Visitors to the Armory Show who stop by Ronald Feldman Fine Arts’ booth will no doubt have the pleasure of viewing some of the most engaging work at the fair. But they’ll also be confronted by the harsh reality that a mass extinction of species from our planet is well under way.
Artist, biologist, and environmental activist Brandon Ballengée collects original historic prints (such as works by famed ornithologist and painter John James Audubon) and delicately cuts away the images of animal species now extinct. His series “The Frameworks of Absence,” includes prints that date from 1660 to the present (the oldest, he said, is a print of the Dodo), displayed in an assortment of wooden and gilded frames on the booth’s painted crimson red walls. Each is paired with a placard that provides information about the print, including the artist, publication, and date it was printed, and background on the species, most importantly the year (and in some cases month) it ceased to exist.
The placards are titled as effigies; RIP Easter Wood Bison: After Mark Catesby, is a work by Mr. Catesby that dates to 1755 from the book Natural History of Carolina, Florida and the Bahama Islands. The Eastern Bison he so carefully rendered under a blossoming pink branch was nearly wiped out in the mid-1700s, but remained until the last one was shot near Charleston, West Virginia in 1825.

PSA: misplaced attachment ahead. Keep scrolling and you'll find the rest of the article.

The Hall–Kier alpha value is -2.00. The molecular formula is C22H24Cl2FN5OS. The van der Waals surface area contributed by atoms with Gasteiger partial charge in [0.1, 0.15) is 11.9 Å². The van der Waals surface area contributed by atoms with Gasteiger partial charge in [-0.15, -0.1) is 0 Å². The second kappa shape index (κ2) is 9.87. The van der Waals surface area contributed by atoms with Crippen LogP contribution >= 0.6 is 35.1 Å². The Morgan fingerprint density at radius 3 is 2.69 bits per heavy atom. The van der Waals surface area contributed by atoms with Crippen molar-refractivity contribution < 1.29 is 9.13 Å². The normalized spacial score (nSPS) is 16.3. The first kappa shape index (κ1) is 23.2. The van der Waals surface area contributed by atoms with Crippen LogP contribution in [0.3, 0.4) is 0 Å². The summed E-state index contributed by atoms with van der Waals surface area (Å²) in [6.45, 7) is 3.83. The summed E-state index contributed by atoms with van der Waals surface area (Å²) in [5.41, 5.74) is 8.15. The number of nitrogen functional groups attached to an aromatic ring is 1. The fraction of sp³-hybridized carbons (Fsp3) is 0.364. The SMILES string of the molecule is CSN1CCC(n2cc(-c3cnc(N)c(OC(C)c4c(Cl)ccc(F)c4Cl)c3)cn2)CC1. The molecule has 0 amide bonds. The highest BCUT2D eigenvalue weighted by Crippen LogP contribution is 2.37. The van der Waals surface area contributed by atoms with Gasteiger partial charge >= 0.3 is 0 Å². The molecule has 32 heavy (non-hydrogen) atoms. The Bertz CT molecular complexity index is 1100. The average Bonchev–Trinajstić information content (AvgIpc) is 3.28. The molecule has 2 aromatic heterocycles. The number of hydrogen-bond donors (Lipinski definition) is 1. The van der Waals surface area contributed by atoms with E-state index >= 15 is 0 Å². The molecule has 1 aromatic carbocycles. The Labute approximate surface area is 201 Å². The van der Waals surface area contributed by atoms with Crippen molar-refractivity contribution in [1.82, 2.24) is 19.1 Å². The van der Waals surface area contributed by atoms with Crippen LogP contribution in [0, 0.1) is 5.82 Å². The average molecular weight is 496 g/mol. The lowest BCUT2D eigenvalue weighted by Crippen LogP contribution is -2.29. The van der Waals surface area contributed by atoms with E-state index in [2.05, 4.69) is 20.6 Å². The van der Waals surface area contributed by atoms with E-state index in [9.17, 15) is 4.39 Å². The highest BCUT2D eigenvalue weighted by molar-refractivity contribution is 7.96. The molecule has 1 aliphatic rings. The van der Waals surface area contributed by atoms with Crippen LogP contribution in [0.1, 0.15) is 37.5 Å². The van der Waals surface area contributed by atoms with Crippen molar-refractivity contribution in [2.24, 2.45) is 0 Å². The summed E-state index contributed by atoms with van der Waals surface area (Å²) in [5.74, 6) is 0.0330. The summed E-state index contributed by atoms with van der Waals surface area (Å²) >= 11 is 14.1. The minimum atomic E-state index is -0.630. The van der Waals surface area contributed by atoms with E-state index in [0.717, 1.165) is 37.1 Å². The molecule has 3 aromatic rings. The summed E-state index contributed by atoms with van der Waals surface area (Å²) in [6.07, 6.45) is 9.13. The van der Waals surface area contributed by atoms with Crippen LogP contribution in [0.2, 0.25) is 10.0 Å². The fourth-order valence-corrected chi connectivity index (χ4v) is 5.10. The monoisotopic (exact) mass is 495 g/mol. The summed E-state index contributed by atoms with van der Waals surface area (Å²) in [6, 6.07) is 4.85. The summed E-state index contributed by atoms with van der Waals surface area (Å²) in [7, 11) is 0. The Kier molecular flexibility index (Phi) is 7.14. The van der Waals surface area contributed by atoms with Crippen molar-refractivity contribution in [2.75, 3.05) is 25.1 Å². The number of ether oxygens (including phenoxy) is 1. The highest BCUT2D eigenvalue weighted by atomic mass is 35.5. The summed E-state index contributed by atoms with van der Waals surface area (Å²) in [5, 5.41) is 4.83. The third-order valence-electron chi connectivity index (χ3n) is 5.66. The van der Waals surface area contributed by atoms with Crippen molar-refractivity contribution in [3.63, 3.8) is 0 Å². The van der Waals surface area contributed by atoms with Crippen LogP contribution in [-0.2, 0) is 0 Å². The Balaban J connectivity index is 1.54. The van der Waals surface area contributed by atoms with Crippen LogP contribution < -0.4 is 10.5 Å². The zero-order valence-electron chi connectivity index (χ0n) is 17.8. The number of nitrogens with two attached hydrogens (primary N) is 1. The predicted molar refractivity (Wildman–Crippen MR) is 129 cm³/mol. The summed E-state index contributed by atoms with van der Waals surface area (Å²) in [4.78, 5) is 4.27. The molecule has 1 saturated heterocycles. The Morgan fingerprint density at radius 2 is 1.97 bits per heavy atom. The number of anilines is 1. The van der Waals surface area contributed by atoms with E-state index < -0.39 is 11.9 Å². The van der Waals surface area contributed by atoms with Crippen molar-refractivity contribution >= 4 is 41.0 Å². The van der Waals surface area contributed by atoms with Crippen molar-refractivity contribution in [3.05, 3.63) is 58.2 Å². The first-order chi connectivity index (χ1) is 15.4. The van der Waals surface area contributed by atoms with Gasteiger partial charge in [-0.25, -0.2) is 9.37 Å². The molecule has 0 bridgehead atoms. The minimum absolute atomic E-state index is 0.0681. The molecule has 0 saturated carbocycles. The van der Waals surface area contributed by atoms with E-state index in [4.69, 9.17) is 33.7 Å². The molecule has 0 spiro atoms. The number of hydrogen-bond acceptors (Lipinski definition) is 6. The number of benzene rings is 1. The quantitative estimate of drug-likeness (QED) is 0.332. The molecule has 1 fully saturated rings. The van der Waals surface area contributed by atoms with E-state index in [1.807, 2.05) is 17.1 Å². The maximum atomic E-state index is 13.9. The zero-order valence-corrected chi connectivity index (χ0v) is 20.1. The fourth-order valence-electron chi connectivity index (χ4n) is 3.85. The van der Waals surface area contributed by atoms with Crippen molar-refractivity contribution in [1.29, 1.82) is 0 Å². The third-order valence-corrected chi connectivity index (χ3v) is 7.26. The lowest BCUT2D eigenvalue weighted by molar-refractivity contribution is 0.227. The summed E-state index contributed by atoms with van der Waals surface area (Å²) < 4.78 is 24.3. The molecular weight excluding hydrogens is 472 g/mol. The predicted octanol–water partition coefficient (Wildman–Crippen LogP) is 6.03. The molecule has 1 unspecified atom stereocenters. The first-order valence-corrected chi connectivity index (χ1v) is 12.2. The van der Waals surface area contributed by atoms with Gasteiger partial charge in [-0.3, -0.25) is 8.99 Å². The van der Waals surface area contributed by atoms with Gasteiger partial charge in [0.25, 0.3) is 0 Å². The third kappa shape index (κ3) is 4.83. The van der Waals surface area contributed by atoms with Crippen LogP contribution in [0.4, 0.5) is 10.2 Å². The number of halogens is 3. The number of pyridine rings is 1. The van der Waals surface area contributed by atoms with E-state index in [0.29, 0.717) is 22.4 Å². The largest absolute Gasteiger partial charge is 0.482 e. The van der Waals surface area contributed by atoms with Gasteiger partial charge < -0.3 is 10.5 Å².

Once the image of a species is removed, Mr. Ballengée burns the cut out and bottles the ashes. Collectors who buy a print will also receive the ashes of the related species and are asked to scatter them. The works range in price from $6,000 to $15,000 each.
At first, Mr. Ballengée only blackened out the images of each animal, inspired by works such as Robert Rauschenberg’s Erased de Kooning Drawing (1953), but “the image still remained a positive,” he told the Observer. And there’s no ambiguity left by cutting away the image, leaving only the negative space of an empty silhouette.
In his work as a biologist, Mr. Ballengée specializes in amphibians. He pointed out the most recently extinct species in the series during our visit. There is only Rabb’s fringe-limbed treefrog left in existence (a death sentence for any species), and he lives at the Atlanta Botanical Garden. “I can’t keep up with the number of frogs that are dying,” he said.
See more images of the booth and Mr. Ballengée’s work below: